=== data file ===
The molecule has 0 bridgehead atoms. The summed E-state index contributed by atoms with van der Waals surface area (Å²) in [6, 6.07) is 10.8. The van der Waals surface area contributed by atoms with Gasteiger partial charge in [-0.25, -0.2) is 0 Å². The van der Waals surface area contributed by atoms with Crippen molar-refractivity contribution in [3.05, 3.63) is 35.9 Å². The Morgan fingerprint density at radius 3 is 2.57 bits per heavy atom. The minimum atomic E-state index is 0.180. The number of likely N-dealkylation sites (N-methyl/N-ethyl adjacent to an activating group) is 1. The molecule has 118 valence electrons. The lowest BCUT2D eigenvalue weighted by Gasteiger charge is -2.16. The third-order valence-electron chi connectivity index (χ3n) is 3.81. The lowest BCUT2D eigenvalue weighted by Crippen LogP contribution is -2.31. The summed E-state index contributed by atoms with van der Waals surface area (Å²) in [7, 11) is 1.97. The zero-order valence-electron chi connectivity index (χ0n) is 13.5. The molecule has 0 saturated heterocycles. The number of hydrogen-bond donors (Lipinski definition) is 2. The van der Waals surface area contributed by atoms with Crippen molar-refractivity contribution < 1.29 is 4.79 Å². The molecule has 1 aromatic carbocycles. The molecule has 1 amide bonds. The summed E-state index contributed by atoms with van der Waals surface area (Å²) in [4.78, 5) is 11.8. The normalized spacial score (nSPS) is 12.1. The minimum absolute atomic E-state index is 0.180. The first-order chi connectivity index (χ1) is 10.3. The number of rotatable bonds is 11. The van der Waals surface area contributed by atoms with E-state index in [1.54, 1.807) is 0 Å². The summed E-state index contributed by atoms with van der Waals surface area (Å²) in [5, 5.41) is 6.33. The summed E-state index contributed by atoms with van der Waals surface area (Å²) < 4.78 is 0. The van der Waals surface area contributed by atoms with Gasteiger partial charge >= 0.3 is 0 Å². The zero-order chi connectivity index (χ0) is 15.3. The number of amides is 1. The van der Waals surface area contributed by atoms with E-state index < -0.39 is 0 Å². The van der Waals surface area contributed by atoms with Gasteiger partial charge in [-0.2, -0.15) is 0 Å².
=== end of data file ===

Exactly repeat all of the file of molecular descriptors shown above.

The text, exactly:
The molecule has 0 bridgehead atoms. The summed E-state index contributed by atoms with van der Waals surface area (Å²) in [6, 6.07) is 10.8. The van der Waals surface area contributed by atoms with Gasteiger partial charge in [-0.25, -0.2) is 0 Å². The van der Waals surface area contributed by atoms with Crippen molar-refractivity contribution in [3.05, 3.63) is 35.9 Å². The Morgan fingerprint density at radius 3 is 2.57 bits per heavy atom. The minimum atomic E-state index is 0.180. The number of likely N-dealkylation sites (N-methyl/N-ethyl adjacent to an activating group) is 1. The molecule has 118 valence electrons. The lowest BCUT2D eigenvalue weighted by Gasteiger charge is -2.16. The third-order valence-electron chi connectivity index (χ3n) is 3.81. The lowest BCUT2D eigenvalue weighted by Crippen LogP contribution is -2.31. The summed E-state index contributed by atoms with van der Waals surface area (Å²) in [7, 11) is 1.97. The zero-order valence-electron chi connectivity index (χ0n) is 13.5. The molecule has 0 saturated heterocycles. The number of hydrogen-bond donors (Lipinski definition) is 2. The van der Waals surface area contributed by atoms with Crippen molar-refractivity contribution < 1.29 is 4.79 Å². The molecule has 1 aromatic carbocycles. The molecule has 1 amide bonds. The summed E-state index contributed by atoms with van der Waals surface area (Å²) in [4.78, 5) is 11.8. The normalized spacial score (nSPS) is 12.1. The minimum absolute atomic E-state index is 0.180. The first-order chi connectivity index (χ1) is 10.3. The number of rotatable bonds is 11. The van der Waals surface area contributed by atoms with E-state index in [1.54, 1.807) is 0 Å². The summed E-state index contributed by atoms with van der Waals surface area (Å²) in [5, 5.41) is 6.33. The summed E-state index contributed by atoms with van der Waals surface area (Å²) < 4.78 is 0. The van der Waals surface area contributed by atoms with Gasteiger partial charge >= 0.3 is 0 Å². The zero-order chi connectivity index (χ0) is 15.3. The number of amides is 1. The van der Waals surface area contributed by atoms with E-state index < -0.39 is 0 Å². The van der Waals surface area contributed by atoms with Gasteiger partial charge in [-0.2, -0.15) is 0 Å².